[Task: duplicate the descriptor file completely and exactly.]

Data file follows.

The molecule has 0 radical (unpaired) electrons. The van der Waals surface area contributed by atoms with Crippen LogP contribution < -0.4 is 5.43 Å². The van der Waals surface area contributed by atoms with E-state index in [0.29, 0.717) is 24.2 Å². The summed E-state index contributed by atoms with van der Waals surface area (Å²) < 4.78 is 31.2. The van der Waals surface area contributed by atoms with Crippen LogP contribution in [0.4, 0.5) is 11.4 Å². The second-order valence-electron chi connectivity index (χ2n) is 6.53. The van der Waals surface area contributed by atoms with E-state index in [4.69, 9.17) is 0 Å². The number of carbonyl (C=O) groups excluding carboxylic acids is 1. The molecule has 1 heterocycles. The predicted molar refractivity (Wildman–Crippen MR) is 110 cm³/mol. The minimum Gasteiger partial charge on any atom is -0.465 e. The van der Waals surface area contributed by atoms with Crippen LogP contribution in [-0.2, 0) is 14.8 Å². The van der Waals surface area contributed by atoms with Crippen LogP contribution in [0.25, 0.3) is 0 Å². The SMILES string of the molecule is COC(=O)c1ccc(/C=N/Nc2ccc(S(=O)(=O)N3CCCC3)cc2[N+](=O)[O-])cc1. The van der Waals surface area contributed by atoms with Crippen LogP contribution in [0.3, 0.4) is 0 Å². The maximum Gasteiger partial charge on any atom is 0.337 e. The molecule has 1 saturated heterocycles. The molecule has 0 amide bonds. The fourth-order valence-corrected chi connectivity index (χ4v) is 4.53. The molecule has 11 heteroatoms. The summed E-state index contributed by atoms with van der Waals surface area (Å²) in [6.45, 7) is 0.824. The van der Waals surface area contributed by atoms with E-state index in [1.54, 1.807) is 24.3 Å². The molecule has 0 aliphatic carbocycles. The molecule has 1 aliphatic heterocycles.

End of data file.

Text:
The molecule has 0 radical (unpaired) electrons. The van der Waals surface area contributed by atoms with Crippen LogP contribution < -0.4 is 5.43 Å². The van der Waals surface area contributed by atoms with E-state index in [0.29, 0.717) is 24.2 Å². The summed E-state index contributed by atoms with van der Waals surface area (Å²) < 4.78 is 31.2. The van der Waals surface area contributed by atoms with Crippen LogP contribution in [0.4, 0.5) is 11.4 Å². The second-order valence-electron chi connectivity index (χ2n) is 6.53. The van der Waals surface area contributed by atoms with E-state index in [4.69, 9.17) is 0 Å². The number of carbonyl (C=O) groups excluding carboxylic acids is 1. The molecule has 1 heterocycles. The predicted molar refractivity (Wildman–Crippen MR) is 110 cm³/mol. The minimum Gasteiger partial charge on any atom is -0.465 e. The van der Waals surface area contributed by atoms with Crippen LogP contribution in [-0.2, 0) is 14.8 Å². The van der Waals surface area contributed by atoms with Crippen LogP contribution in [0.25, 0.3) is 0 Å². The SMILES string of the molecule is COC(=O)c1ccc(/C=N/Nc2ccc(S(=O)(=O)N3CCCC3)cc2[N+](=O)[O-])cc1. The van der Waals surface area contributed by atoms with Crippen LogP contribution in [0.3, 0.4) is 0 Å². The maximum Gasteiger partial charge on any atom is 0.337 e. The molecule has 1 saturated heterocycles. The molecule has 0 amide bonds. The fourth-order valence-corrected chi connectivity index (χ4v) is 4.53. The molecule has 11 heteroatoms. The summed E-state index contributed by atoms with van der Waals surface area (Å²) in [6.45, 7) is 0.824. The van der Waals surface area contributed by atoms with E-state index in [1.54, 1.807) is 24.3 Å². The molecule has 0 aliphatic carbocycles. The molecule has 1 aliphatic heterocycles.